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Don’t Forget About Everyday Fashion Jewelry, and More Letters From Our Readers

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Don’t Forget Fashion

I think a lot more retailers will be getting out and also many companies closing down. They are all competing for the same bridal customer. Everyone is forgetting about the woman who wants everyday fashion jewelry. — drew cowlt, jewelry design gallery, manalapan, nj

Trend Wanted

We need a new hot category or trend that isn’t too age-related or trendy; just a must-have. Beads are passé, even traditional charm sales seem a bit down. Initials and monograms seem to have run their course. Layering and stacking seem to be in, but layers get snarled and not everyone likes stacking. Business is good so I am not complaining just would like some excitement! — Tory michael, tory’s jewelry, marblehead, ma

Mad World

Question: should retailers support wholesale firms who also sell directly to the public through their website, or is this just the world we live in today? — laura sipe, j.c. sipe, indianapolis, in

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Road Warrior Rave

I think we need to appreciate the jewelry salesmen who come to our store more. Besides showing us some beautiful baubles, they always share some good ideas they see from other jewelers. This Christmas season, two salespeople gave me ideas that had a major positive impact on our Christmas sales. So let’s sing their praises. Nowadays, we need every bit of help we can get. — donald killelea, KILLELEA jewelers, midlothian, il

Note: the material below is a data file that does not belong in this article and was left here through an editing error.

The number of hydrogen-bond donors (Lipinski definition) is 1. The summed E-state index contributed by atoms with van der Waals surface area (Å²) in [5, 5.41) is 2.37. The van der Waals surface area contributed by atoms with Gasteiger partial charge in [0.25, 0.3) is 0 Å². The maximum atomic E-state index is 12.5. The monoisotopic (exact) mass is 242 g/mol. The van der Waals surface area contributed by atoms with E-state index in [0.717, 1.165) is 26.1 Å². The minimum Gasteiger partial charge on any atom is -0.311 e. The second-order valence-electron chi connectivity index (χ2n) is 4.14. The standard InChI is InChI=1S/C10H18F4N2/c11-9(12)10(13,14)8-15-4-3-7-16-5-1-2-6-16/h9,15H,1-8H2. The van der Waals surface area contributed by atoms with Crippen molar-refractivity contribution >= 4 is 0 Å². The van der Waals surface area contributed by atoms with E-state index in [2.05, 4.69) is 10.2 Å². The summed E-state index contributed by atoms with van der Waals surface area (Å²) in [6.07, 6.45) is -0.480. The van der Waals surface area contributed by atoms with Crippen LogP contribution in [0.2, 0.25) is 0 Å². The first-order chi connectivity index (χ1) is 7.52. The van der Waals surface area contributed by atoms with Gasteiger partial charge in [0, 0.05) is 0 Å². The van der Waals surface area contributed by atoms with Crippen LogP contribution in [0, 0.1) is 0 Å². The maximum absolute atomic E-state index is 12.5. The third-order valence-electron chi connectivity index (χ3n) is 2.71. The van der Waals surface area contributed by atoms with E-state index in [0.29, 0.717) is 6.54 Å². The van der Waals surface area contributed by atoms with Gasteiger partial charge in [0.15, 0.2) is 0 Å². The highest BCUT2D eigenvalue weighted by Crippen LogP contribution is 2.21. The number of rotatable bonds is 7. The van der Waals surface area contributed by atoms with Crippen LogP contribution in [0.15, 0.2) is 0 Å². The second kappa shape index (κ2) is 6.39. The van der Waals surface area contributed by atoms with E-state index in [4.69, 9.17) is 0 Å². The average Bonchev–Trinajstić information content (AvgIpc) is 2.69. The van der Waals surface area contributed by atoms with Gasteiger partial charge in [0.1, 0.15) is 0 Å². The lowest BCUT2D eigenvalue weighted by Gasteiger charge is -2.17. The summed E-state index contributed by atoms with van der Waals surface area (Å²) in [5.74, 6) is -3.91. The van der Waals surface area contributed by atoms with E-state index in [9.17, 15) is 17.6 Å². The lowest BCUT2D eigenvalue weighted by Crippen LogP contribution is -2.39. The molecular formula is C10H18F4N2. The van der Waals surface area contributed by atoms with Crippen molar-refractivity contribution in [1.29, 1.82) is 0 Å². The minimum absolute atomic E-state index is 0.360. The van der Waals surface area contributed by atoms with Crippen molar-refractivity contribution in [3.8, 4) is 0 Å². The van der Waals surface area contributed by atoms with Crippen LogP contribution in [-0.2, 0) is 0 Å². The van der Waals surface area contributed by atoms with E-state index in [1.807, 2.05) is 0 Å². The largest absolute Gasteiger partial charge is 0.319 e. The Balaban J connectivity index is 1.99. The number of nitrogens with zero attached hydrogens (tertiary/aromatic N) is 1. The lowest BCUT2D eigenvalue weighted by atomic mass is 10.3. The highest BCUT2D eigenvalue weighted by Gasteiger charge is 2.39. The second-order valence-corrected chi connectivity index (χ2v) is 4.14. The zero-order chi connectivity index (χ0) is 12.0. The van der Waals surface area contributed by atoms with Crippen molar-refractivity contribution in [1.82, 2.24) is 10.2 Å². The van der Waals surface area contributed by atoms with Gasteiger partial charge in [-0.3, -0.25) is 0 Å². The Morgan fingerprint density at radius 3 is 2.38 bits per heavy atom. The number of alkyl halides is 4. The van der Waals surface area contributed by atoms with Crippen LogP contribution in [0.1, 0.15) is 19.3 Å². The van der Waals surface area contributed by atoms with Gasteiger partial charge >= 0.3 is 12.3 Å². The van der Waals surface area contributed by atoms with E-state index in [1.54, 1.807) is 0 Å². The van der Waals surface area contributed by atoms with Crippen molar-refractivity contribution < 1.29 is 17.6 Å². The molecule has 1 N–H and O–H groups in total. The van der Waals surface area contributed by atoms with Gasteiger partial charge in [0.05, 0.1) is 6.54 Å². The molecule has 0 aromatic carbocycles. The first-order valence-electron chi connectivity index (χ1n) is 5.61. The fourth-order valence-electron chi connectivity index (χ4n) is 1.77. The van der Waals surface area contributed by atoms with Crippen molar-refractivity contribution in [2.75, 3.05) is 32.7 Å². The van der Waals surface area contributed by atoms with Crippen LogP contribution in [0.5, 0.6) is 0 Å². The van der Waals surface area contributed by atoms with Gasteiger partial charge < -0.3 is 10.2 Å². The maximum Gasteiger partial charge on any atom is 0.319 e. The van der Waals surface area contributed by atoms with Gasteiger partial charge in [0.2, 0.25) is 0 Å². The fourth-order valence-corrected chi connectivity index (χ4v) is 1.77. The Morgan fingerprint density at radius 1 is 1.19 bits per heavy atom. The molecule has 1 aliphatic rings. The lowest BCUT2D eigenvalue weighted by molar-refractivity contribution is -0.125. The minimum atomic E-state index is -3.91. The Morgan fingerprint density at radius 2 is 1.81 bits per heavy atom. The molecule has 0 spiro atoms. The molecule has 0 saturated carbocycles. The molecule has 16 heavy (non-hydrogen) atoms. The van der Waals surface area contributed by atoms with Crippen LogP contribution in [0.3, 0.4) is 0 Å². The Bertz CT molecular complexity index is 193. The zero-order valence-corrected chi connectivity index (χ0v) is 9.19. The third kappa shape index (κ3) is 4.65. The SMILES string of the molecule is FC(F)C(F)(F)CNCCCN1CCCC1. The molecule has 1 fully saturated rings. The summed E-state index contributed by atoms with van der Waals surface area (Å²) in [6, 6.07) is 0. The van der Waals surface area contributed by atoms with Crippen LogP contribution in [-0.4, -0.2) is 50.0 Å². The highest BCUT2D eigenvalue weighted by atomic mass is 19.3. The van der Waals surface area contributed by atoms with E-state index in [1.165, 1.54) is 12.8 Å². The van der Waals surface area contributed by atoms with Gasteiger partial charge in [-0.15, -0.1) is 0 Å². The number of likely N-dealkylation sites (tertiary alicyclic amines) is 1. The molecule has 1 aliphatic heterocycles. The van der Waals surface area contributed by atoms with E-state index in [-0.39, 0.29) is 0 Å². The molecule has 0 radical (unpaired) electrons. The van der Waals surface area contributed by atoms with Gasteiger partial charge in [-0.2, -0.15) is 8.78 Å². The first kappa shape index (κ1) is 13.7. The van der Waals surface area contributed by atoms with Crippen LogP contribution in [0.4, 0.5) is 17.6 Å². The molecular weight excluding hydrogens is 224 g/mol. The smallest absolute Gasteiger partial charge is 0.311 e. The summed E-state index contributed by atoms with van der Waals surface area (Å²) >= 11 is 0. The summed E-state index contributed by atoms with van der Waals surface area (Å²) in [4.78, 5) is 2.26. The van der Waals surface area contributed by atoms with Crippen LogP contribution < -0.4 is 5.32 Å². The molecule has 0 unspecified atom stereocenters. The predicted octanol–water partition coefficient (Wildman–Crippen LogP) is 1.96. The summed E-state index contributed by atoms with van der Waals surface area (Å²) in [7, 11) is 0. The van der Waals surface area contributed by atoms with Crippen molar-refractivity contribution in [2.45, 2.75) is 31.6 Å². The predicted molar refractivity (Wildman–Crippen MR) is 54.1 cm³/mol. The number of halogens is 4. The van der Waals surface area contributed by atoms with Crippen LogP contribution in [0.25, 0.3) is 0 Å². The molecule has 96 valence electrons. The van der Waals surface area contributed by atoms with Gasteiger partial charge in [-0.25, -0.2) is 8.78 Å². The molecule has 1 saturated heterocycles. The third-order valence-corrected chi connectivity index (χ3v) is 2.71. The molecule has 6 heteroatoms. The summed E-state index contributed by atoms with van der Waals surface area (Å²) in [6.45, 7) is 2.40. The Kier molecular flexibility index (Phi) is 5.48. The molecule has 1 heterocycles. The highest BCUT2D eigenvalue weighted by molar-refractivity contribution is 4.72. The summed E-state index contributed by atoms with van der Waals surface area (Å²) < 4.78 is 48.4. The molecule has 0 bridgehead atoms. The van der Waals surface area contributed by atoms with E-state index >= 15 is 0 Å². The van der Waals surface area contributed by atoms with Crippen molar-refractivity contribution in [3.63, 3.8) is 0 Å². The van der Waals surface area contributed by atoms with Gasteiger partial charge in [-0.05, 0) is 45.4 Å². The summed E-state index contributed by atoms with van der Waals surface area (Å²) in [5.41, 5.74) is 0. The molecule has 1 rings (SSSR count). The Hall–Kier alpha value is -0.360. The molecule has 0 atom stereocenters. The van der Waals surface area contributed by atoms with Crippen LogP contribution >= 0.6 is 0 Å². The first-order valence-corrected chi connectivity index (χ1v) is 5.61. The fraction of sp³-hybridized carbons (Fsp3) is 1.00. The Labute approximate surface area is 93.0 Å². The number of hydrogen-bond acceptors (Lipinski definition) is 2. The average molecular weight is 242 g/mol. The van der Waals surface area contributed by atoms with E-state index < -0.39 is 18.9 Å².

Still Truckin’

Keep up the good work; INSTORE is a valuable tool for the small mom and pop stores. I fear we are a dying breed.  — andrew russakoff, RUSSAKOFF jewelers, skowhegan, me


 

This article originally appeared in the February 2017 edition of INSTORE.

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Wilkerson Testimonials

Downsizing? Wilkerson Is Here to Help

Orin Mazzoni, Jr., the owner of Orin Jewelers in Garden City and Northville, Michigan, decided it was time to downsize. With two locations and an eye on the future, Mazzoni asked Wilkerson to take the lead on closing the Garden City store. Mazzoni met Wilkerson’s Rick Hayes some years back, he says, and once he made up his mind to consolidate, he and Hayes “set up a timeline” for the sale. Despite the pandemic, Mazzoni says the everything went smoothly. “Many days, we had lines of people waiting to get in,” he says, adding that Wilkerson’s professionalism made it all worthwhile. “Whenever you do an event like this, you think, ‘I’ve been doing this my whole life. Do I really need to pay someone to do it for me?’ But then I realized, these guys are the pros and we need to move forward with them.”

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